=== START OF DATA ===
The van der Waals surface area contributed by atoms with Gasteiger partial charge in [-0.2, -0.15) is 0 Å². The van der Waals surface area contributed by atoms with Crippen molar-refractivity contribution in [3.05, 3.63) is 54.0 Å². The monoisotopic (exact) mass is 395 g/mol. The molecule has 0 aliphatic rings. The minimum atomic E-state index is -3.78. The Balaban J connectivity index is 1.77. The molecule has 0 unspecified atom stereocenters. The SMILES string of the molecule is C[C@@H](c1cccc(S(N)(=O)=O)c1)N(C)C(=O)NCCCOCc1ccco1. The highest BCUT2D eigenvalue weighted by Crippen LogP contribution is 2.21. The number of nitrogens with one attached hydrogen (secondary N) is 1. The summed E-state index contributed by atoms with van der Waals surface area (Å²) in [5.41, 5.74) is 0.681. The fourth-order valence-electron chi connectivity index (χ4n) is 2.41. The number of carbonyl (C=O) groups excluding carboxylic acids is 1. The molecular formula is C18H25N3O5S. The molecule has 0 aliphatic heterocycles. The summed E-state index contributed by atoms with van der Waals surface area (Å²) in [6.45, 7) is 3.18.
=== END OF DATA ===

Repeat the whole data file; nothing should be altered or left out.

The van der Waals surface area contributed by atoms with Gasteiger partial charge in [-0.2, -0.15) is 0 Å². The van der Waals surface area contributed by atoms with Crippen molar-refractivity contribution in [3.05, 3.63) is 54.0 Å². The monoisotopic (exact) mass is 395 g/mol. The molecule has 0 aliphatic rings. The minimum atomic E-state index is -3.78. The Balaban J connectivity index is 1.77. The molecule has 0 unspecified atom stereocenters. The SMILES string of the molecule is C[C@@H](c1cccc(S(N)(=O)=O)c1)N(C)C(=O)NCCCOCc1ccco1. The highest BCUT2D eigenvalue weighted by Crippen LogP contribution is 2.21. The number of nitrogens with one attached hydrogen (secondary N) is 1. The summed E-state index contributed by atoms with van der Waals surface area (Å²) in [5.41, 5.74) is 0.681. The fourth-order valence-electron chi connectivity index (χ4n) is 2.41. The number of carbonyl (C=O) groups excluding carboxylic acids is 1. The molecular formula is C18H25N3O5S. The molecule has 0 aliphatic heterocycles. The summed E-state index contributed by atoms with van der Waals surface area (Å²) in [6.45, 7) is 3.18.